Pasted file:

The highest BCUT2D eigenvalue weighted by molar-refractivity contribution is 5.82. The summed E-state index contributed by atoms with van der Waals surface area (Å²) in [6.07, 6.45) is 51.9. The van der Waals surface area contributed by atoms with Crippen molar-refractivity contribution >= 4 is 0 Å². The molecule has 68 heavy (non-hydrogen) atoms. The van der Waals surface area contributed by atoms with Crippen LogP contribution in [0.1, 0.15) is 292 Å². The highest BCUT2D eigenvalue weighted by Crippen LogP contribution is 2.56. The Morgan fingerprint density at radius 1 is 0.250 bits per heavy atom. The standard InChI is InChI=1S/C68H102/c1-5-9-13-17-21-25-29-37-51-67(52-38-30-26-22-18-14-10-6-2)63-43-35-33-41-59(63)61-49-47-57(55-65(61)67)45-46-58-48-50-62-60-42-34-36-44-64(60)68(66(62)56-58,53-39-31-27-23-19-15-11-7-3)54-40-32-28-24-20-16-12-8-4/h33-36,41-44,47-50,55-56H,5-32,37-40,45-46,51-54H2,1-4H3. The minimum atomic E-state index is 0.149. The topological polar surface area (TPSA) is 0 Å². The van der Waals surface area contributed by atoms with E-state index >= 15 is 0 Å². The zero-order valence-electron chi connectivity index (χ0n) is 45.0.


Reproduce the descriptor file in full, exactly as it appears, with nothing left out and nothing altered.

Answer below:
The highest BCUT2D eigenvalue weighted by molar-refractivity contribution is 5.82. The summed E-state index contributed by atoms with van der Waals surface area (Å²) in [6.07, 6.45) is 51.9. The van der Waals surface area contributed by atoms with Crippen molar-refractivity contribution >= 4 is 0 Å². The molecule has 68 heavy (non-hydrogen) atoms. The van der Waals surface area contributed by atoms with Crippen LogP contribution in [0.1, 0.15) is 292 Å². The highest BCUT2D eigenvalue weighted by Crippen LogP contribution is 2.56. The Morgan fingerprint density at radius 1 is 0.250 bits per heavy atom. The standard InChI is InChI=1S/C68H102/c1-5-9-13-17-21-25-29-37-51-67(52-38-30-26-22-18-14-10-6-2)63-43-35-33-41-59(63)61-49-47-57(55-65(61)67)45-46-58-48-50-62-60-42-34-36-44-64(60)68(66(62)56-58,53-39-31-27-23-19-15-11-7-3)54-40-32-28-24-20-16-12-8-4/h33-36,41-44,47-50,55-56H,5-32,37-40,45-46,51-54H2,1-4H3. The minimum atomic E-state index is 0.149. The topological polar surface area (TPSA) is 0 Å². The van der Waals surface area contributed by atoms with E-state index >= 15 is 0 Å². The zero-order valence-electron chi connectivity index (χ0n) is 45.0.